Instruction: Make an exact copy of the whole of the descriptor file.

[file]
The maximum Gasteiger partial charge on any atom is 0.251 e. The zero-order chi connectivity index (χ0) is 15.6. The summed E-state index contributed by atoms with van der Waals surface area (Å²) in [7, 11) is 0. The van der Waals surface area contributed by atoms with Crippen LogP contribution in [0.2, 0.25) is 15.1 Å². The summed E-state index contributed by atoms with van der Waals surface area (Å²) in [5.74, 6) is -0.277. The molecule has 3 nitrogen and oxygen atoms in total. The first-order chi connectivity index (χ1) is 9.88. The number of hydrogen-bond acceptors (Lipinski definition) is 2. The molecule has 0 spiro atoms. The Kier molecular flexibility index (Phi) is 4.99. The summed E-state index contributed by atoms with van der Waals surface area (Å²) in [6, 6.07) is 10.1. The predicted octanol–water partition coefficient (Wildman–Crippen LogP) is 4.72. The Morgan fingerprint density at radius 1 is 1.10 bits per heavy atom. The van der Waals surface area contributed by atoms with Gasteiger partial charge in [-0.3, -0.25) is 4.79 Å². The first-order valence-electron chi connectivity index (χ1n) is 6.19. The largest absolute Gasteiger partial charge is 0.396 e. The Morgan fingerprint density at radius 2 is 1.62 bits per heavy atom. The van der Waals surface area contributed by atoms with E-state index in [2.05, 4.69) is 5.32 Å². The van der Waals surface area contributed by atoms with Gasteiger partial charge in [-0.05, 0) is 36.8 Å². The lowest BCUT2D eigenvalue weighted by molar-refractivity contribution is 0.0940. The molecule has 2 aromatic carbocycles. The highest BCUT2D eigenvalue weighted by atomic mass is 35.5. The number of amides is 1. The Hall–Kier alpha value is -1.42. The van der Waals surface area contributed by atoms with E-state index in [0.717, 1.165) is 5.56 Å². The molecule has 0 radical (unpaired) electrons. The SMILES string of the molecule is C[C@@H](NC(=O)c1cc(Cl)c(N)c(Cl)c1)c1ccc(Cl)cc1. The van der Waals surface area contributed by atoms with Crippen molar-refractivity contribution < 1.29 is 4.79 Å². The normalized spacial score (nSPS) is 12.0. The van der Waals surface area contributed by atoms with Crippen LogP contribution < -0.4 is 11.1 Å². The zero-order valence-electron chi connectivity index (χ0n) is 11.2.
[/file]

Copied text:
The maximum Gasteiger partial charge on any atom is 0.251 e. The zero-order chi connectivity index (χ0) is 15.6. The summed E-state index contributed by atoms with van der Waals surface area (Å²) in [7, 11) is 0. The van der Waals surface area contributed by atoms with Crippen LogP contribution in [0.2, 0.25) is 15.1 Å². The summed E-state index contributed by atoms with van der Waals surface area (Å²) in [5.74, 6) is -0.277. The molecule has 3 nitrogen and oxygen atoms in total. The first-order chi connectivity index (χ1) is 9.88. The number of hydrogen-bond acceptors (Lipinski definition) is 2. The molecule has 0 spiro atoms. The Kier molecular flexibility index (Phi) is 4.99. The summed E-state index contributed by atoms with van der Waals surface area (Å²) in [6, 6.07) is 10.1. The predicted octanol–water partition coefficient (Wildman–Crippen LogP) is 4.72. The Morgan fingerprint density at radius 1 is 1.10 bits per heavy atom. The van der Waals surface area contributed by atoms with Gasteiger partial charge in [-0.3, -0.25) is 4.79 Å². The first-order valence-electron chi connectivity index (χ1n) is 6.19. The largest absolute Gasteiger partial charge is 0.396 e. The Morgan fingerprint density at radius 2 is 1.62 bits per heavy atom. The van der Waals surface area contributed by atoms with E-state index in [2.05, 4.69) is 5.32 Å². The van der Waals surface area contributed by atoms with Gasteiger partial charge in [-0.05, 0) is 36.8 Å². The lowest BCUT2D eigenvalue weighted by molar-refractivity contribution is 0.0940. The molecule has 2 aromatic carbocycles. The highest BCUT2D eigenvalue weighted by atomic mass is 35.5. The number of amides is 1. The Hall–Kier alpha value is -1.42. The van der Waals surface area contributed by atoms with E-state index in [0.717, 1.165) is 5.56 Å². The molecule has 0 radical (unpaired) electrons. The SMILES string of the molecule is C[C@@H](NC(=O)c1cc(Cl)c(N)c(Cl)c1)c1ccc(Cl)cc1. The van der Waals surface area contributed by atoms with Crippen molar-refractivity contribution < 1.29 is 4.79 Å². The normalized spacial score (nSPS) is 12.0. The van der Waals surface area contributed by atoms with Crippen LogP contribution < -0.4 is 11.1 Å². The zero-order valence-electron chi connectivity index (χ0n) is 11.2.